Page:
ErosBlog has been rumbling along now for more than thirteen years. There’s no shame in admitting that sometimes, the blog — which is me — has gotten stuck in a rut. There are plenty of posts I’m proud of, sure. But too often, here we are: still in the rut.

On too many days, an Erosblog post is one line of text, one image, and perhaps an attribution. My loyal readers deserve better. What does a post like that have to offer, that would make ErosBlog more worth visiting than a randomly-selected porn Tumblr?

sample tumblr-style erosblog post

I believe my very best sex blogging work has more in common with the Bernard Montorgueil post I put up yesterday. I’m proudest of the posts that synthesize my fascination with obscure porn, my decades of “experience” as a porn enthusiast, my formidable search skills, and my willingness to pursue a research project down into the tiniest and most ridiculous electronic dead ends and internet rat-holes. Sometimes I may call this higher-quality work by different names, like “erotic art curation or forensic photoarcheology or deep-dive provenance research into viral photographs or reluctant internet-business journalism with cynical commentary.” But call them what you will, all these higher-quality posts share one thing in common: every last one of them took at least half a day to create. That’s minimum. Some take much longer. A search-heavy research project can consume dozens of hours, because there’s always a deeper rabbit warren to get lost in, or another broken link to pursue into the most gruesome depths of the Internet Archives.

On the other hand, I can find and select and crop and make a one-image post in five minutes or less. Is it any wonder that ErosBlog can sometimes go days or even weeks looking like just another slow-paced image blog?

The brutal truth is that, as a business, ErosBlog doesn’t generate enough revenue to justify spending half of my work day (or even longer) on a single post. Once upon a time, it did, back when a lot more people still bought porn-site subscriptions after following my affiliate links. These days? No. Most of the time I spend here now is time I have to steal from better-paying work that I enjoy rather less. Without boring you with my troubles (we all haz them) even the “better-paying work” I steal the ErosBlog time from doesn’t pay all that awesomely well. To meet my responsibilities properly, I “ought” to be doing more of that work, while further reducing the time I spend here.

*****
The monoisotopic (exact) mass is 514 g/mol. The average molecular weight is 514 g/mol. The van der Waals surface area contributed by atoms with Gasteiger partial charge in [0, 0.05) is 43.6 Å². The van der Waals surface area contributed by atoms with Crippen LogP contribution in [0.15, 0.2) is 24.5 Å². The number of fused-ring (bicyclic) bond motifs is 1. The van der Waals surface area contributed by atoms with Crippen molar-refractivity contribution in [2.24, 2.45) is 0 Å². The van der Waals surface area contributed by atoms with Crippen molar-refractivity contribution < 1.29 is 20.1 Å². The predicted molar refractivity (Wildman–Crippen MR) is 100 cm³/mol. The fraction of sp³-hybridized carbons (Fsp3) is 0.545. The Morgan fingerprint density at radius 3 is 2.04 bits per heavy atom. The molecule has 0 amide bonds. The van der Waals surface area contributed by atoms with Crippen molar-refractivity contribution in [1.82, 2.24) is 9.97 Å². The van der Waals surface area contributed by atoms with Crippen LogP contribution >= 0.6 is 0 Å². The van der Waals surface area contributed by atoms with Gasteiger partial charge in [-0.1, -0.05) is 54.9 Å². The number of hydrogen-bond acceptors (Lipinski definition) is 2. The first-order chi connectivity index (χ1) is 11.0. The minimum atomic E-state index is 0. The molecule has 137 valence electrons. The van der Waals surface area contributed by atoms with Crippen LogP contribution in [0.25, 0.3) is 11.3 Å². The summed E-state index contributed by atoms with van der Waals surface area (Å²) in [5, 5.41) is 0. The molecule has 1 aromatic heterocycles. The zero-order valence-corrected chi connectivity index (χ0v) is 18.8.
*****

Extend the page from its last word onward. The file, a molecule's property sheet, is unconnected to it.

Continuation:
I would find that outcome…unwelcome. Maybe you would, too.

This is all to explain why I’m looking at the crowdfunding model, and especially the recurring-patronage version that Patreon has pioneered. Perhaps ten thousand people still look at ErosBlog on an average day; that’s down considerably from our heyday, but it remains a lot of people. If I had an easy way to collect small sums on a regular basis from a slim percentage of my most appreciative readers, it could radically transform the economics of the venture. Set it up correctly (and this I consider to be the genius of the Patreon-style model) and it would actually create daily incentives to do more of the good work, and less of the lazy stuff.

Of course, I might instead make the humbling discovery that nobody values this project enough to contribute actual money to its maintenance and improvement. That, too, would be useful to know. Then maybe I could do a little more paying work and still find time to return to my computer gaming habit!

That wouldn’t completely suck.


This post is here because you’re most likely going to be seeing “fund me” pitches in the near future. I think it’s only fair to let my loyal readers know why that will be happening. If you’re reading all of this, you definitely qualify as a loyal reader! Thanks for that.